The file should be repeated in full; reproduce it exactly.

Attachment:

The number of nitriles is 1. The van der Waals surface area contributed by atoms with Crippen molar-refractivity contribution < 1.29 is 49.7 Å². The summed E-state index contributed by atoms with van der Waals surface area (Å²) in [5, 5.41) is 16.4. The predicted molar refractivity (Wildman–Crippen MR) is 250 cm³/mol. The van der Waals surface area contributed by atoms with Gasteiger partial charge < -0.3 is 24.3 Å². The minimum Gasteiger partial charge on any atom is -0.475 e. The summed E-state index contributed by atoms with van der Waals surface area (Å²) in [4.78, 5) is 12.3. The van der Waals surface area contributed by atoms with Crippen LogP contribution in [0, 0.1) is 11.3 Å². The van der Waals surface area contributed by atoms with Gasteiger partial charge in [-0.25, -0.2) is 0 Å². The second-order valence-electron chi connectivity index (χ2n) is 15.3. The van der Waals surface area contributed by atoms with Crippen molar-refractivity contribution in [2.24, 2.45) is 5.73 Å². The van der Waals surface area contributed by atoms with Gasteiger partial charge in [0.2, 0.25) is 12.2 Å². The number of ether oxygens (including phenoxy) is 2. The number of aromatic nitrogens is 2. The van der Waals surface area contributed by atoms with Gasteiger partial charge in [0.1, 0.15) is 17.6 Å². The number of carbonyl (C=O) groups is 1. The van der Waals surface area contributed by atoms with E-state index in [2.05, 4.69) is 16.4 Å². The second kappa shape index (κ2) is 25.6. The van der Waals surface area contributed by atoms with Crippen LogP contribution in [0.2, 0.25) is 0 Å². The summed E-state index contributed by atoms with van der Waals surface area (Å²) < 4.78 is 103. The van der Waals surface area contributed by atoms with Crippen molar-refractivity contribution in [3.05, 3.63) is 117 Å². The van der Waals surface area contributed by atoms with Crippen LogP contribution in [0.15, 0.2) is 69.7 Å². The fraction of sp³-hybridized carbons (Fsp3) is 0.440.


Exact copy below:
The number of nitriles is 1. The van der Waals surface area contributed by atoms with Crippen molar-refractivity contribution < 1.29 is 49.7 Å². The summed E-state index contributed by atoms with van der Waals surface area (Å²) in [5, 5.41) is 16.4. The predicted molar refractivity (Wildman–Crippen MR) is 250 cm³/mol. The van der Waals surface area contributed by atoms with Gasteiger partial charge < -0.3 is 24.3 Å². The minimum Gasteiger partial charge on any atom is -0.475 e. The summed E-state index contributed by atoms with van der Waals surface area (Å²) in [4.78, 5) is 12.3. The van der Waals surface area contributed by atoms with Crippen LogP contribution in [0, 0.1) is 11.3 Å². The van der Waals surface area contributed by atoms with Gasteiger partial charge in [-0.25, -0.2) is 0 Å². The second-order valence-electron chi connectivity index (χ2n) is 15.3. The van der Waals surface area contributed by atoms with Crippen molar-refractivity contribution in [2.24, 2.45) is 5.73 Å². The van der Waals surface area contributed by atoms with Gasteiger partial charge in [0.2, 0.25) is 12.2 Å². The number of ether oxygens (including phenoxy) is 2. The number of aromatic nitrogens is 2. The van der Waals surface area contributed by atoms with Gasteiger partial charge in [0.1, 0.15) is 17.6 Å². The number of carbonyl (C=O) groups is 1. The van der Waals surface area contributed by atoms with E-state index in [2.05, 4.69) is 16.4 Å². The second kappa shape index (κ2) is 25.6. The van der Waals surface area contributed by atoms with Crippen LogP contribution in [0.2, 0.25) is 0 Å². The summed E-state index contributed by atoms with van der Waals surface area (Å²) < 4.78 is 103. The van der Waals surface area contributed by atoms with Crippen molar-refractivity contribution in [3.05, 3.63) is 117 Å². The van der Waals surface area contributed by atoms with Crippen LogP contribution in [0.15, 0.2) is 69.7 Å². The fraction of sp³-hybridized carbons (Fsp3) is 0.440.